Category Archives: Investor Perceptions

Premier Miton Group plc – London

Premier Miton Group plc was formed in November 2019 from the merger of Premier Asset Management Group plc and Miton Group plc. The merger resulted in an active manager with $16 billion under management.

Nick Ford joined Premier Miton in December 2012 and co-manages the US Opportunities (AUM of $1.3 billion) and US Smaller Companies Funds ($458 million). Prior to this, he was at Scottish Widows Investment Partnership and before that co-manager of the Gartmore US Smaller Companies fund, manager of the US funds for Sun Alliance and Clerical Medical, as well as working at F&C Asset Management.


Hugh Grieves joined Premier Miton in January 2013 and co-manages the US Opportunities and US Smaller Companies Funds. Prior to this, he was at Herald Investment Management. From 2000 – 2008 he co-managed the technology funds at SGAM and solely from 2008 – 2009. Prior to that, Hugh also worked in the US smaller companies team at Gartmore.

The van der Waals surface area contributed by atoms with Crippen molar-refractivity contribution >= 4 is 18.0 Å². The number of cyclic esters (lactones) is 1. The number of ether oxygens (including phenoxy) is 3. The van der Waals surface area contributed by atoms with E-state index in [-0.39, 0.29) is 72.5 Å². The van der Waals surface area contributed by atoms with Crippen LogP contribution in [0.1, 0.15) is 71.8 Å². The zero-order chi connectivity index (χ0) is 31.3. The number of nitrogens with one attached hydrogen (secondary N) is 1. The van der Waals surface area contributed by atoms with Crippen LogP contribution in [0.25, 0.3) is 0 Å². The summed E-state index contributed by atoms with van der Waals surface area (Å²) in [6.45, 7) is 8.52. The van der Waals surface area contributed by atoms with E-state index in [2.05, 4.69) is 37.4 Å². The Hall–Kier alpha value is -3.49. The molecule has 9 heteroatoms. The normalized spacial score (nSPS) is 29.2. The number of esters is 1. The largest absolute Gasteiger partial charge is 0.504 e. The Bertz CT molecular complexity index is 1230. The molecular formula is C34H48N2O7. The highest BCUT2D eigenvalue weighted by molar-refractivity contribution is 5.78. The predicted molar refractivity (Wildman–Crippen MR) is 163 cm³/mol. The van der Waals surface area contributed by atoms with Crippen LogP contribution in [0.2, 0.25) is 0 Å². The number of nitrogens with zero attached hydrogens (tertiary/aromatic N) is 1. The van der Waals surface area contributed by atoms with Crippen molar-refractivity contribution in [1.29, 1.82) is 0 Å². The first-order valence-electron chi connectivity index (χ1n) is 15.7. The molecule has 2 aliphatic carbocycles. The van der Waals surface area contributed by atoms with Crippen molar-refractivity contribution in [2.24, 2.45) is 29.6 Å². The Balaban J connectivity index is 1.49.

What’s changed since the merger with Premier?

When we did the deal, Miton had $6.8 billion (£5 bn) AUM and that figure is now $16 billion.

How does Premier Miton differentiate itself?

We have a very high Active Share (94.3%).  We are the only US multi cap fund.  We focus on capital preservation and do not chase crazy valuations (e.g., we don’t own the FAANGs).  We look very different to other funds and that works very well for clients looking to diversify risk.

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ING Private Banking – Belgium

ING Private Portfolio Management is the wealth management arm of ING Private Banking in Belgium. They are global investors and their investment approach is long-term oriented. They use various instruments and model portfolios according to the client’s risk appetite as well as tailor-made portfolios. Assets under management amount to $40 billion (ING Private Banking as a group), of which approximately $11-12 billion is managed in Belgium.